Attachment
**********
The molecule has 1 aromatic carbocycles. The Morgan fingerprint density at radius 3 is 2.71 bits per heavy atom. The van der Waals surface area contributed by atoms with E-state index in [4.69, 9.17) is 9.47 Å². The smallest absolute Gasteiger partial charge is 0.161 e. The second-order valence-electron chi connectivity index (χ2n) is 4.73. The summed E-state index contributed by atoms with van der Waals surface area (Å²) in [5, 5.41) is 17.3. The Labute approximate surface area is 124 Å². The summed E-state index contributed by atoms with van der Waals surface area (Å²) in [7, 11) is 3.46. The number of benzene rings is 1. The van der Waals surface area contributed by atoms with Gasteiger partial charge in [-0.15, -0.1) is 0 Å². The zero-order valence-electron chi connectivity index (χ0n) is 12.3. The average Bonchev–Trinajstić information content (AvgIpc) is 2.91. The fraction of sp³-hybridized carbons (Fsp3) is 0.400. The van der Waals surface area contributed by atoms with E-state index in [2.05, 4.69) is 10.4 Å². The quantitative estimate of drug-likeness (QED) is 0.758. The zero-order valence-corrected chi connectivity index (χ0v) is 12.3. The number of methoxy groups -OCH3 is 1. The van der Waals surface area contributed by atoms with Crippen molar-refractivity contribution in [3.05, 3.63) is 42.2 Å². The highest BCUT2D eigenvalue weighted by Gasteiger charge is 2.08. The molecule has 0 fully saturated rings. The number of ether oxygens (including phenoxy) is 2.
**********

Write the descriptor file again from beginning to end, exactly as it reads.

The molecule has 1 aromatic carbocycles. The Morgan fingerprint density at radius 3 is 2.71 bits per heavy atom. The van der Waals surface area contributed by atoms with E-state index in [4.69, 9.17) is 9.47 Å². The smallest absolute Gasteiger partial charge is 0.161 e. The second-order valence-electron chi connectivity index (χ2n) is 4.73. The summed E-state index contributed by atoms with van der Waals surface area (Å²) in [5, 5.41) is 17.3. The Labute approximate surface area is 124 Å². The summed E-state index contributed by atoms with van der Waals surface area (Å²) in [7, 11) is 3.46. The number of benzene rings is 1. The van der Waals surface area contributed by atoms with Gasteiger partial charge in [-0.15, -0.1) is 0 Å². The zero-order valence-electron chi connectivity index (χ0n) is 12.3. The average Bonchev–Trinajstić information content (AvgIpc) is 2.91. The fraction of sp³-hybridized carbons (Fsp3) is 0.400. The van der Waals surface area contributed by atoms with E-state index in [2.05, 4.69) is 10.4 Å². The quantitative estimate of drug-likeness (QED) is 0.758. The zero-order valence-corrected chi connectivity index (χ0v) is 12.3. The number of methoxy groups -OCH3 is 1. The van der Waals surface area contributed by atoms with Crippen molar-refractivity contribution in [3.05, 3.63) is 42.2 Å². The highest BCUT2D eigenvalue weighted by Gasteiger charge is 2.08. The molecule has 0 fully saturated rings. The number of ether oxygens (including phenoxy) is 2.